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Last updated 10:36AM ET
August 13, 2020
WUSF 89.7 News
WUSF 89.7 News
'Johns School' Attacks Prostitution Demand Side
(WUSF) - It's an incongruous sight: A group of middle-class homeowners and their dogs pounding the dirty sidewalk in the dead of night. Their only accompaniment are cars streaming north from Ybor City's closing bar scene past prostitutes clad in very little.

The residents of once down-on-its-heels Southeast Seminole Heights took a liking to the old bungalow-style homes and its closeness to the city's amenities.

But that urban tableau embraces a closeness to the world's oldest profession. And many residents say that's too close for comfort.

The hookers plying their trade on street corners shaded from the sodium street lights include everything from drug addicts to transvestites. Brightly clad in skin-tight hot pink and orange, their dress leaves little to the imagination.

For several months, nearby residents have taken their concerns to the street. Fed up with prostitutes doing their business in their front yards and alleys, these homeowners want to get in their faces.

GARCIA: When we first started, we really felt like we were accomplishing something because there were prostitutes out here, they were actively working and we were actively chasing them off. As our group started getting more organized and we started getting police escort, the hookers started to die off.

That's Maria Garcia, who has lived in Southeast Seminole Heights for three and a half years. But when the residents aren't walking with their dogs, the street walkers come back out.

GARCIA: But then, when we started backing off on our walks, we were finding - you know, because most of us do go out on Friday nights and Saturday nights - and we come home late, you know, one, two, three o'clock in the morning, and then we're seeing, oh, here's a night that we're not walking, and we've got seven prostitutes over here, three over there.

They have some suggestions to curb the problem. Eliminate hourly rates for hotels that are known hooker haunts. Increase lighting on some dark street corners.

Scott Banghart is a relative newcomer to the area, having lived here for nine months. He didn't count on the streetwalkers plying its main thoroughfare. He has some ideas that might ease the problem.

BANGHART: If you're a prostitute, it would be treatment for domestic violence, substance abuse - both problems that tend to occur in the prostitute business. And if you're a john, then go to a john school. The judges need to be aware that yes, this is a problem, and that they need to treat this as a serious issue and not just blow it off.

Mr. Banghart says West Palm Beach may offer one solution.

There, a program was started last year that targets the customers, as well as the practitioners. Their "Johns School" gives those caught soliciting prostitutes the option of educating themselves about how destructive their actions can be.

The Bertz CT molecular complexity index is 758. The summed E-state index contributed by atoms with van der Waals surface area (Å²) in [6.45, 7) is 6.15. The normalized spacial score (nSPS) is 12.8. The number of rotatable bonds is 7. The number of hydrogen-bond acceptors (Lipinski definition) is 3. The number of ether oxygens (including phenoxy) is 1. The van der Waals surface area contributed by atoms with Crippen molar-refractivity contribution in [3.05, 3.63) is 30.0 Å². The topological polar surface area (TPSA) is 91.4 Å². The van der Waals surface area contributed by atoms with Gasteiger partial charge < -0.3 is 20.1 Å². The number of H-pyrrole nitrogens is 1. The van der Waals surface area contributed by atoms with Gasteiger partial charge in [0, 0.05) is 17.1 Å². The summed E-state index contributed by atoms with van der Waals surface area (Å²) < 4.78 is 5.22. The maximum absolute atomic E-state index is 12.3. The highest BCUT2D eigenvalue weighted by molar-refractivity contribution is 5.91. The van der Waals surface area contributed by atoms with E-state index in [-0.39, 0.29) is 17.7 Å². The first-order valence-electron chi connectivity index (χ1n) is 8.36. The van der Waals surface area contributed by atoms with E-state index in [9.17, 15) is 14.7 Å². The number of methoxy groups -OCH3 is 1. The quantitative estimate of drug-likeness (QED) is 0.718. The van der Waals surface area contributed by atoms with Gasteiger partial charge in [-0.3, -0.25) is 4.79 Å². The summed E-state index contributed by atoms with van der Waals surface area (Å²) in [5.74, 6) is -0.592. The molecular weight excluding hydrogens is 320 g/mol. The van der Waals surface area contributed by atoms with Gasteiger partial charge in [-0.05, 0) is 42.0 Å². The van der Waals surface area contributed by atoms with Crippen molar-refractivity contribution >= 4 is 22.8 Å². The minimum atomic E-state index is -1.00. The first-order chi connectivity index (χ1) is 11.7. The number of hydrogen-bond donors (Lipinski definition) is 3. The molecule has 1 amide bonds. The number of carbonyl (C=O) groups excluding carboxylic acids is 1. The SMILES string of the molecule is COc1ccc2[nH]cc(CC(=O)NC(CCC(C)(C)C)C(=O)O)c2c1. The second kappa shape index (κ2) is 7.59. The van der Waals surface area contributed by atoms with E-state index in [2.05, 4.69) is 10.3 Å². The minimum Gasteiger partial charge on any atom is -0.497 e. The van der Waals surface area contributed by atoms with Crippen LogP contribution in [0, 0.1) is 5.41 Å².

Officer Jim Rohr has headed the program for nearly two years.

ROHR: We treat them as adults. There's no chastisement, we're not trying to embarrass them. We just talk straight talk to them about the dangers of picking up street prostitutes. Most of them, 99 or 98 percent of them, are drug addicted. And they just need the money for their next hit. So we let them in on that angle, plus the dangers of sexually-transmitted diseases.

Officer Rohr says a key to the program is it's targeted to a specific area where streetwalkers ply their trade. If johns are caught soliciting again in the same area, they can be sentenced to up to 60 days in jail for their original violation.

ROHR: If they complete all their requirements, go to school, get their HIV tests, not arrested, not caught in the area again, then that 60-day sentence is mitigated to time served and adjudication is withheld. So, they don't have a conviction on their record. So, it's a pretty big incentive for them to go ahead and go through the course and follow the plea agreement

Then, there's the flip side of West Palm Beach's effort. Street walkers are also offered treatment for their drug addiction. First-time offenders are counseled to see if they have drug, mental or family problems that forced them into the streets.

A local Johns School is being created by Tampa Crossroads, a private agency that helps people with a history of criminal offenses get back on their feet. But at a meeting of city and county leaders Friday night, many people said the only way that's going to become effective is if it is mandated by the courts. Jim Downum is administrator of court and community programs for the Hillsborough State Attorney's Office.

DOWNUM: The state attorney's office has discussed looking into such a program for johns who are brought through the county court system, so that we could provide education as to the hazards of such activity.

All of which would be good news to Buddy Williams, who helped organize the Nebraska Avenue walks.

WILLIAMS: We'll have to wait and see what happens and then, if nothing does, we'll have to take another step. I guess we'll keep reaching until we finally hit somebody who will actually go out and help us.

In the meantime, the residents of Southeast Seminole Heights promise to keep on walking.
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